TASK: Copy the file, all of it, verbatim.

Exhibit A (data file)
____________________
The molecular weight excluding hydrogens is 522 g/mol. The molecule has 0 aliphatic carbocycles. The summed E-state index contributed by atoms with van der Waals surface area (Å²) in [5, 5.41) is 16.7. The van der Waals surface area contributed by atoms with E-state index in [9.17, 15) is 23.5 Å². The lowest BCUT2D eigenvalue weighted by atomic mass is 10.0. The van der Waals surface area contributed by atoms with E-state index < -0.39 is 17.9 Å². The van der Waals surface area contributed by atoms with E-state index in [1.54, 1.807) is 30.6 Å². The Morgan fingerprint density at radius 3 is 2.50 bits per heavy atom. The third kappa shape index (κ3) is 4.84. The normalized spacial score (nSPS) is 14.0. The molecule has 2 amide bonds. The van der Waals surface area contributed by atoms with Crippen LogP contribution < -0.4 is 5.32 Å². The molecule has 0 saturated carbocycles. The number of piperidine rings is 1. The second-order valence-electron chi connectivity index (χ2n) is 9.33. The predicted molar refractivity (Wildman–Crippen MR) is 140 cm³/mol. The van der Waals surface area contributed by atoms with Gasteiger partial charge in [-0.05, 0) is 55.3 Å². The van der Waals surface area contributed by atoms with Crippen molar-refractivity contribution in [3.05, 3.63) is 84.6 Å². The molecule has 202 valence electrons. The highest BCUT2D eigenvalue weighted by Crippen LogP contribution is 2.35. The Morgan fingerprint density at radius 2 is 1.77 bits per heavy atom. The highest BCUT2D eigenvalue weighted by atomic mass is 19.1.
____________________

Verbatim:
The molecular weight excluding hydrogens is 522 g/mol. The molecule has 0 aliphatic carbocycles. The summed E-state index contributed by atoms with van der Waals surface area (Å²) in [5, 5.41) is 16.7. The van der Waals surface area contributed by atoms with E-state index in [9.17, 15) is 23.5 Å². The lowest BCUT2D eigenvalue weighted by atomic mass is 10.0. The van der Waals surface area contributed by atoms with E-state index < -0.39 is 17.9 Å². The van der Waals surface area contributed by atoms with E-state index in [1.54, 1.807) is 30.6 Å². The Morgan fingerprint density at radius 3 is 2.50 bits per heavy atom. The third kappa shape index (κ3) is 4.84. The normalized spacial score (nSPS) is 14.0. The molecule has 2 amide bonds. The van der Waals surface area contributed by atoms with Crippen LogP contribution < -0.4 is 5.32 Å². The molecule has 0 saturated carbocycles. The number of piperidine rings is 1. The second-order valence-electron chi connectivity index (χ2n) is 9.33. The predicted molar refractivity (Wildman–Crippen MR) is 140 cm³/mol. The van der Waals surface area contributed by atoms with Gasteiger partial charge in [-0.05, 0) is 55.3 Å². The van der Waals surface area contributed by atoms with Crippen molar-refractivity contribution in [3.05, 3.63) is 84.6 Å². The molecule has 202 valence electrons. The highest BCUT2D eigenvalue weighted by Crippen LogP contribution is 2.35. The Morgan fingerprint density at radius 2 is 1.77 bits per heavy atom. The highest BCUT2D eigenvalue weighted by atomic mass is 19.1.